Re: Model validation?
How are they going to validate that climate model? There's been a huge amount of climate research and modelling over the last decades but there's still a significant amount of discrepancy between different models.
Usual way is to test SimEarth against reality. So climate models can be initialised to the past, then run and compared to say, the last decade's actual weather. So a combination of 'hindcasting' to predict the past, or reanalysis to compare past model predictions against reality.
But there's an interesting video on global warming simulations here-
Err.. I mean here-
With Vicky Pope giving a Royal Institue presentation. She has.. interesting views wrt climate*, but the RI channel's worth a sub because they have all sorts of interesting lectures.
And what they are planning to do with DestinE seems like an order of magnitude more complex than what current climate models achieve.
Yup, hence wanting a supercomputer an order of magnitude larger than a lot of current climate models. Which by their very nature are very crude approximations. It's 'easier' to do UK MetOffice or ECMWF forecasting because they're either focusing on a small geography, or a short time frame, or both. So ECMWF might forecast out to 10 days, with probability narrowing as time passes and the forecasts are pretty good.
Climate models then try to make ECMWF-style forecasts decades or a hundred years out. So their Sim-Earth is broken down into large grids, eg-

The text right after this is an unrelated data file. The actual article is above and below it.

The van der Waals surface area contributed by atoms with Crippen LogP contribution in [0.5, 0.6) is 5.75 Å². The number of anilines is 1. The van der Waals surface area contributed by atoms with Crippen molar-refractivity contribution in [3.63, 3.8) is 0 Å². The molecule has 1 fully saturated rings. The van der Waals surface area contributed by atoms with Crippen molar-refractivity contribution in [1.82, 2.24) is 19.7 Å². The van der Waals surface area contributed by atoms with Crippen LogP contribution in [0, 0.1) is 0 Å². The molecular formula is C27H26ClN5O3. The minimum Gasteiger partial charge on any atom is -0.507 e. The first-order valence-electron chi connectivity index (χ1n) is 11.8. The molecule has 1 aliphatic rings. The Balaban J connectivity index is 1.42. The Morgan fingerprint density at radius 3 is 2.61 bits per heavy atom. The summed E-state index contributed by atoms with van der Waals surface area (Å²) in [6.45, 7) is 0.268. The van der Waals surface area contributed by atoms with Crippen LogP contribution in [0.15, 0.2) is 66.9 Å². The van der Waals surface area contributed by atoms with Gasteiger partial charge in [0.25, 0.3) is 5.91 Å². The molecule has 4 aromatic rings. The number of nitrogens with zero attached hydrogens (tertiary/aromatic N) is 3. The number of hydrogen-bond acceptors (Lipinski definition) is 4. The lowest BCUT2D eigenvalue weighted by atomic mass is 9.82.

Typical AGCM resolutions are between 1 and 5 degrees in latitude or longitude: HadCM3, for example, uses 3.75 in longitude and 2.5 degrees in latitude, giving a grid of 96 by 73 points (96 x 72 for some variables); and has 19 vertical levels. This results in approximately 500,000 "basic" variables, since each grid point has four variables (u,v, T, Q), though a full count would give more (clouds; soil levels). HadGEM1 uses a grid of 1.875 degrees in longitude and 1.25 in latitude in the atmosphere; HiGEM, a high-resolution variant, uses 1.25 x 0.83 degrees respectively.
So very low resolution, and not many variables simulated. So having a more complex model with say, a 1km grid with accurate terrain modelling should allow more complex (ie more realistic) climate simulations. But still not enough to simulate what might happen to wind-driven weather/climate effects, if you raised a 3m high dyke around a square kilometer of land.
*As in she's a true believer, and the Hadley models run hotter than reality. Wonder if that's because they exagerate the climate sensitivity of the atmosphere wrt CO2? In the RI vid, at around 18mins, you can see she's totally convinced that corrrelation = causation.